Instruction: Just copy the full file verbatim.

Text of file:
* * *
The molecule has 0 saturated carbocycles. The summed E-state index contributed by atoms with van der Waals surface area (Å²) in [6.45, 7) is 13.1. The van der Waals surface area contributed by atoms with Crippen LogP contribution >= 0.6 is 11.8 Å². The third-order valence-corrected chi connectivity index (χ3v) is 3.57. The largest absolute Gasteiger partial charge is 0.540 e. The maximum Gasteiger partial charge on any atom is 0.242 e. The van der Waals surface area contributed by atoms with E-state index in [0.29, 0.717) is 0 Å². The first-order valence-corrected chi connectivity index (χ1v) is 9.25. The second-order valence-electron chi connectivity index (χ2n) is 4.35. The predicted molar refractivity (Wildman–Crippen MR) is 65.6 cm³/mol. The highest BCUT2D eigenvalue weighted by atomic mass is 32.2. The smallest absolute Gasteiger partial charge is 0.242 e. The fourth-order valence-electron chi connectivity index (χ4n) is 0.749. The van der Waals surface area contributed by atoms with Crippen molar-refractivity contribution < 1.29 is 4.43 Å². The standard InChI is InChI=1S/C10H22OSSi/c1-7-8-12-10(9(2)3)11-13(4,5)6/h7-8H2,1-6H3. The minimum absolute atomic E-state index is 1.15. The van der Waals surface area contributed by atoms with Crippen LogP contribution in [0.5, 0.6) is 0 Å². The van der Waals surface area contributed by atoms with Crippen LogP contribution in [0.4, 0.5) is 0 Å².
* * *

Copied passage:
The molecule has 0 saturated carbocycles. The summed E-state index contributed by atoms with van der Waals surface area (Å²) in [6.45, 7) is 13.1. The van der Waals surface area contributed by atoms with Crippen LogP contribution >= 0.6 is 11.8 Å². The third-order valence-corrected chi connectivity index (χ3v) is 3.57. The largest absolute Gasteiger partial charge is 0.540 e. The maximum Gasteiger partial charge on any atom is 0.242 e. The van der Waals surface area contributed by atoms with E-state index in [0.29, 0.717) is 0 Å². The first-order valence-corrected chi connectivity index (χ1v) is 9.25. The second-order valence-electron chi connectivity index (χ2n) is 4.35. The predicted molar refractivity (Wildman–Crippen MR) is 65.6 cm³/mol. The highest BCUT2D eigenvalue weighted by atomic mass is 32.2. The smallest absolute Gasteiger partial charge is 0.242 e. The fourth-order valence-electron chi connectivity index (χ4n) is 0.749. The van der Waals surface area contributed by atoms with Crippen molar-refractivity contribution < 1.29 is 4.43 Å². The standard InChI is InChI=1S/C10H22OSSi/c1-7-8-12-10(9(2)3)11-13(4,5)6/h7-8H2,1-6H3. The minimum absolute atomic E-state index is 1.15. The van der Waals surface area contributed by atoms with Crippen LogP contribution in [0.5, 0.6) is 0 Å². The van der Waals surface area contributed by atoms with Crippen LogP contribution in [0.4, 0.5) is 0 Å².